This article originally appeared on Kenkyo Investing, a value-driven service specializing in Japanese small and microcap stocks. Each month, Geoff will pick his favorite article from Kenkyo Investing and share it with you here at Focused Compounding. To read all of Kenkyo Investing’s articles, visit Kenkyo Investing’s website and become a member. Don’t forget to use discount code “FCPODCAST” to get 10% off.


Write-up By Kenkyo Investing

Thinking Points

  • PRAP Japan (TSE: 2449) is Japan’s fourth largest public relations consulting firm offering marketing communications, corporate branding, crisis communications, event management, and content production services to corporate customers in a variety of industries.
  • Compared to its competitors, PRAP has the healthiest balance sheet and has delivered business performance at a consistently elevated level.
  • Over the last decade, the company built its China business, which now accounts for nearly a third of consolidated 2018 revenues. Meanwhile, its Japan business has remained mostly stable, with modest growth. PRAP plans to expand in the Asia Pacific region going forward.
  • Despite its consistently strong business performance and industry-leading balance sheet health, PRAP trades at an adjusted 4.3 EV/EBIT, considerably lower than its peers, which trade between 9.7x and 25x.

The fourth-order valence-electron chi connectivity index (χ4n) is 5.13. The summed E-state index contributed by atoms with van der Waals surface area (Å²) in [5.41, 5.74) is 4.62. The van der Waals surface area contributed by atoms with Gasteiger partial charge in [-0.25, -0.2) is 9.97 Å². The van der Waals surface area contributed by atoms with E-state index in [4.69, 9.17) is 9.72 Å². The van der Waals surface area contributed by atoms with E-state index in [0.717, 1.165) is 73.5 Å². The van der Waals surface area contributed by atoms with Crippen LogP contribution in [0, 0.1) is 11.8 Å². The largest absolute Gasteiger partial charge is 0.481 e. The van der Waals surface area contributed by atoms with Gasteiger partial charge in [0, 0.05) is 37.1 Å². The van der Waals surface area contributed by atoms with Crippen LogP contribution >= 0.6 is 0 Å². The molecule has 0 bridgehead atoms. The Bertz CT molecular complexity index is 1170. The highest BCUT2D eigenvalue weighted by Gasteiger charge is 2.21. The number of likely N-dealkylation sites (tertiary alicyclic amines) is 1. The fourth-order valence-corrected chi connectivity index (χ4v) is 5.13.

• Though there is no clear catalyst in sight, if investor sentiment shifts and PRAP trades at comparable multiples, investors can expect a three year investment CAGR of 21% with minimal business risk investing at today’s 1,599 yen per share price.


PRAP Japan (TSE: 2449) is a public relations (PR) consulting firm offering marketing communications, corporate branding, crisis communications, event management, and content production services to corporate customers in a variety of industries. Founded in 1970, the company is among the older and established PR firms in Japan. Over the past decade, PRAP has increased its efforts in China, mainly targeting Japanese companies wanting to establish a presence in China.

Source: Company filings


Though PRAP offers a variety of services, it is a single segment company. As of 2018, PRAP is the 4th largest PR firm in the country by revenues.


The business & environment

The Public Relations Society of Japan (PRSJ) estimates that the PR industry size in Japan was 101.6 billion yen ($90 million USD) in 2016 (Japanese). Long term historical data isn’t available for the industry as it is still small. That said, PRSJ notes that the industry is rapidly growing:

Source: Public Relations Society of Japan


Over the last 8 years, the Japanese PR industry has grown at a 4% CAGR. In the last couple years, newswire services and video production and promotion services have fared particularly strong. The key players in the PR industry are:

Source: Company websites


Vector (TSE: 6058), Sunny Side Up (TSE: 2180), PRAP Japan, and Kyodo PR (TSE: 2436) are publicly traded. Dentsu Public Relations is under Dentsu (TSE: 4324), Japan’s largest advertising agency, and Ozma is affiliated with Hakuhodo (TSE: 2433), Japan’s second largest advertising agency.